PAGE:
This is a series about the 5 Most Expensive Tax Mistakes That Traders Make. Many people do not think of stock investing and stock trading as a business. But if you make a decent income from stocks, options, futures, forex, bonds, or commodities, consider the extra benefits setting up a small trading business would provide.
Mistake #4. Wrong Home Office Deduction.
Home office expenses are probably the most misunderstood deduction in the entire tax code. For years, taxpayers feared it raised an automatic audit flag. But Congress has relaxed the rules, so now home offices attract far less attention.
Most traders should have no problem qualifying for the home office deduction. Claiming a home office lets you deduct the “business use percentage” of your mortgage interest or rent, property taxes, utilities, repairs, insurance, garbage pick up, and security. You even get to depreciate part of your purchase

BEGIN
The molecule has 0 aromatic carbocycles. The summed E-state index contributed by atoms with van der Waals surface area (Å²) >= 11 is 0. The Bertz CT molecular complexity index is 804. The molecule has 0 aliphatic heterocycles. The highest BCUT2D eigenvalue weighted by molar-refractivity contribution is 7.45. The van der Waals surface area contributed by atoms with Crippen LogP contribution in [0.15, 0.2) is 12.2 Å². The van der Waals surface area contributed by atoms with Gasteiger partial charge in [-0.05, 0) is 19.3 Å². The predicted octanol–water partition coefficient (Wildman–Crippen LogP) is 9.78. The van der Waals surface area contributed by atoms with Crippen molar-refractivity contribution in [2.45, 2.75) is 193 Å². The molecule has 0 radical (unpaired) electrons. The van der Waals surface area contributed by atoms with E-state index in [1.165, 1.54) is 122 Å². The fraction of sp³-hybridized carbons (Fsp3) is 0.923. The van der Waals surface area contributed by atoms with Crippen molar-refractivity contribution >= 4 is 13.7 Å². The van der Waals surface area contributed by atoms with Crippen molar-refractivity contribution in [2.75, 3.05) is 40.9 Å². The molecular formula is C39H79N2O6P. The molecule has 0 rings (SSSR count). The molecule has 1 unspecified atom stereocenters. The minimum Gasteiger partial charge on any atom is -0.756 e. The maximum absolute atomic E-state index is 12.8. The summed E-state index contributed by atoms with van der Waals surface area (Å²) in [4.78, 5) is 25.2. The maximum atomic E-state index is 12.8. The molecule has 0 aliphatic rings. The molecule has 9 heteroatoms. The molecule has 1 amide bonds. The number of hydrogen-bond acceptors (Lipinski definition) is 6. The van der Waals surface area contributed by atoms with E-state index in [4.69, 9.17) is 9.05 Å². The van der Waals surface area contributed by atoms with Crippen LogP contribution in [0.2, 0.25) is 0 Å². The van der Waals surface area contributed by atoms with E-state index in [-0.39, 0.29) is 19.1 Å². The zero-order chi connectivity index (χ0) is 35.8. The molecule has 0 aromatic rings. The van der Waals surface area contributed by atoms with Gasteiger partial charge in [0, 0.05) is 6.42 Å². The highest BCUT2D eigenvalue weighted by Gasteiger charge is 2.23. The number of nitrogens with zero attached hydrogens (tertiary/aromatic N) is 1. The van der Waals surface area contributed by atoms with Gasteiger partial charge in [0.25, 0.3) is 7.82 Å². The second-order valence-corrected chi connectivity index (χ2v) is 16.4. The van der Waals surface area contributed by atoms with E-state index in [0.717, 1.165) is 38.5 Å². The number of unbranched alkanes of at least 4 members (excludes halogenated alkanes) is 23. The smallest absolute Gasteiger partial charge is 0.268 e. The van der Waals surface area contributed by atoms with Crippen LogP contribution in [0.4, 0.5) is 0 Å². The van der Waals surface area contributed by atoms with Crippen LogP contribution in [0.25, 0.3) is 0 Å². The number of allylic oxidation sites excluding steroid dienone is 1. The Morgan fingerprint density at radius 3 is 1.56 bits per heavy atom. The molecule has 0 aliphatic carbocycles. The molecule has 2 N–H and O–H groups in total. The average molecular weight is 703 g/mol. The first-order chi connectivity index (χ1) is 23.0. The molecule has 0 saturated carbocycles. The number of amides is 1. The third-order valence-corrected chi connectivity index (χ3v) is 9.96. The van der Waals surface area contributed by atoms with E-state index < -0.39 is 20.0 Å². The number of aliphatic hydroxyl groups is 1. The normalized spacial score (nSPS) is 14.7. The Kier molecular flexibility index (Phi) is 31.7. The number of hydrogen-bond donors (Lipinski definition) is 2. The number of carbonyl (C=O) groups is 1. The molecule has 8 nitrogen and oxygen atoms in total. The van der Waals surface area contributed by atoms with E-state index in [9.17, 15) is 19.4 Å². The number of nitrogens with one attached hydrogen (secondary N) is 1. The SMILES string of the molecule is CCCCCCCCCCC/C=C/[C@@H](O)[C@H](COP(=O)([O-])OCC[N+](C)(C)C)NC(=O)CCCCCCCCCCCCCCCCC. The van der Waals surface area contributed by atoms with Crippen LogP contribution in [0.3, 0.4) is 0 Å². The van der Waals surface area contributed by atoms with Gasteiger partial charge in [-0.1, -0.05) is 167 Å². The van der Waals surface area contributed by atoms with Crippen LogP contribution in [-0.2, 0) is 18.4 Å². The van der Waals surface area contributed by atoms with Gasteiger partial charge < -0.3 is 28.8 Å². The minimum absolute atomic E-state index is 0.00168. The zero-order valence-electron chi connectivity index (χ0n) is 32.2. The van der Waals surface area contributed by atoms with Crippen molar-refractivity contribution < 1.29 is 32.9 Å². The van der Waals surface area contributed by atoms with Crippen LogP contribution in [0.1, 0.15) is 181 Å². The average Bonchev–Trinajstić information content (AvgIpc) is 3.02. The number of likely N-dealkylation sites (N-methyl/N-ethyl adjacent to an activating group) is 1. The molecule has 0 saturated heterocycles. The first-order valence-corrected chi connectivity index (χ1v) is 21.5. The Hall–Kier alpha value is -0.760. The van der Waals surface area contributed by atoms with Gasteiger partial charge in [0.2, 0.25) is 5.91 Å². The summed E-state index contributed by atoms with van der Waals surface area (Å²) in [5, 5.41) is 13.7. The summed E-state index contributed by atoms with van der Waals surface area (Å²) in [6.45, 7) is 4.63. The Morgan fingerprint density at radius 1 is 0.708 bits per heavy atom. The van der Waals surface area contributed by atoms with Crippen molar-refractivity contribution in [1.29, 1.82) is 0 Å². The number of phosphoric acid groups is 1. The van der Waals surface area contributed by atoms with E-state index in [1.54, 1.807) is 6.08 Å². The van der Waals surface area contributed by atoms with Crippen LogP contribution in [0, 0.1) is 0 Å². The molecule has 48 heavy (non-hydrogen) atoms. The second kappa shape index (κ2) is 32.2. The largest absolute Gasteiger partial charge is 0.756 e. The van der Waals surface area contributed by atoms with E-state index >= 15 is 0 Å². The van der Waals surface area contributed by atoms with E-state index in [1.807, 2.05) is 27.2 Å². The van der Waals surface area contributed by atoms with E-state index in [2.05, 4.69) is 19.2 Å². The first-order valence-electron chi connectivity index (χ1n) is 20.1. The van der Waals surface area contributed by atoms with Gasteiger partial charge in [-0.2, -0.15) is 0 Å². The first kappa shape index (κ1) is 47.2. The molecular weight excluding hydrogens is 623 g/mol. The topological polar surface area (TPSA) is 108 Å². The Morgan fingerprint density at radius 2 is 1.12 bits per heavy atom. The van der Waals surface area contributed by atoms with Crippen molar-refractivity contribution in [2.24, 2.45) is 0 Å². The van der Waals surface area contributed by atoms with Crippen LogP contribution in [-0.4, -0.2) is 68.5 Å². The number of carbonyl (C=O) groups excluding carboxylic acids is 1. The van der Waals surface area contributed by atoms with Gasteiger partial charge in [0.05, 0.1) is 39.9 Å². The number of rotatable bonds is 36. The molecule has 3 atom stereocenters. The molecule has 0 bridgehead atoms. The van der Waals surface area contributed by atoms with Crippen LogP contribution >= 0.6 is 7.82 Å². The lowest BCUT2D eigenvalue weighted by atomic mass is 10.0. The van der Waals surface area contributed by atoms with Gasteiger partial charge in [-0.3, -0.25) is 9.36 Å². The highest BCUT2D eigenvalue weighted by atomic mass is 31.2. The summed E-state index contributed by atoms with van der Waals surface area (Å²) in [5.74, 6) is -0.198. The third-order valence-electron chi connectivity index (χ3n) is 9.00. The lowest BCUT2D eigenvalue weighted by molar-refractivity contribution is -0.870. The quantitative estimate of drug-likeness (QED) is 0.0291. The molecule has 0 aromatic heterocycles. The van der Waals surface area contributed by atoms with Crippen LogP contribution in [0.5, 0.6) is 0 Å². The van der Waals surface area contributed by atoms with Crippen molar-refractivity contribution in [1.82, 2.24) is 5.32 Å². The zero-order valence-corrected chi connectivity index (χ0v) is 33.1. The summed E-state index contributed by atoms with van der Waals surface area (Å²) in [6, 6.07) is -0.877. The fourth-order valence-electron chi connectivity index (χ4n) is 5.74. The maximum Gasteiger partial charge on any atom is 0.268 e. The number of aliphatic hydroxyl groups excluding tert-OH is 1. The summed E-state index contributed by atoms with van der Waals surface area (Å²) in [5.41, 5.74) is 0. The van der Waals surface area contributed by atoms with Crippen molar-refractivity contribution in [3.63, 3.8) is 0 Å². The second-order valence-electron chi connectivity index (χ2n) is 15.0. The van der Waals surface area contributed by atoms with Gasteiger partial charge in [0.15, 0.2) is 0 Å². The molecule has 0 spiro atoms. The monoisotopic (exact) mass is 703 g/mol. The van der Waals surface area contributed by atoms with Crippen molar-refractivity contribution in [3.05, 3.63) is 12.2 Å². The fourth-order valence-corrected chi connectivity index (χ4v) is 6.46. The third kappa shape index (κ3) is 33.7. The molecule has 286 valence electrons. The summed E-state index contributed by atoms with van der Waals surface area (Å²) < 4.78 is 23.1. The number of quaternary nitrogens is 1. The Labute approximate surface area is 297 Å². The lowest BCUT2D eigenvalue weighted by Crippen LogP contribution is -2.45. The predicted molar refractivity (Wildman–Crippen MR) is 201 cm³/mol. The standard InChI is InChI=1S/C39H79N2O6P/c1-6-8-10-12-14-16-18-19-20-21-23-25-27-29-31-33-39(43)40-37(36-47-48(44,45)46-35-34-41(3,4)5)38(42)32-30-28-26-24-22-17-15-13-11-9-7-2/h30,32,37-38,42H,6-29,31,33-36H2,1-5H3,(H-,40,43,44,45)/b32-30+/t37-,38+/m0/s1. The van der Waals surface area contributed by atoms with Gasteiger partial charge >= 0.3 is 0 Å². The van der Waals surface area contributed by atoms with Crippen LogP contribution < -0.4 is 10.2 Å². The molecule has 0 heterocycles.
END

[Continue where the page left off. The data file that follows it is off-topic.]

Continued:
So how do traders get this wrong? Most people are unaware that there are TWO ways you can determine your business use percentage. The first way that most people are aware of is the square footage method. You take the square footage of your office and divide that by the square footage of your home. If your office is 200 sq ft and your home is 2000 sq ft, you are using 10% and can deduct that percentage of your expenses.
However, the lesser known way to calculate your business use percentage is the number of rooms method. Just as it sounds, you take the number of rooms you are using and divide it by the number of rooms in your house. You are allowed to exclude bathrooms, closets, and your garage.
For instance, if you are using one room for your office and you have seven (3 bedrooms, living room, dining room, kitchen, family room) rooms total, your business use percentage comes out to 14%. From the example above, you’ve just increased your home office deduction by 40% using this method!
Part 1. The Wrong Business Structure.
Part 2. Why Are You Not Hiring Your Kids?.
Part 3. Missing Health Care Strategies.
Part 5. Mark to Market Election
ETF (Exchange Traded Fund),
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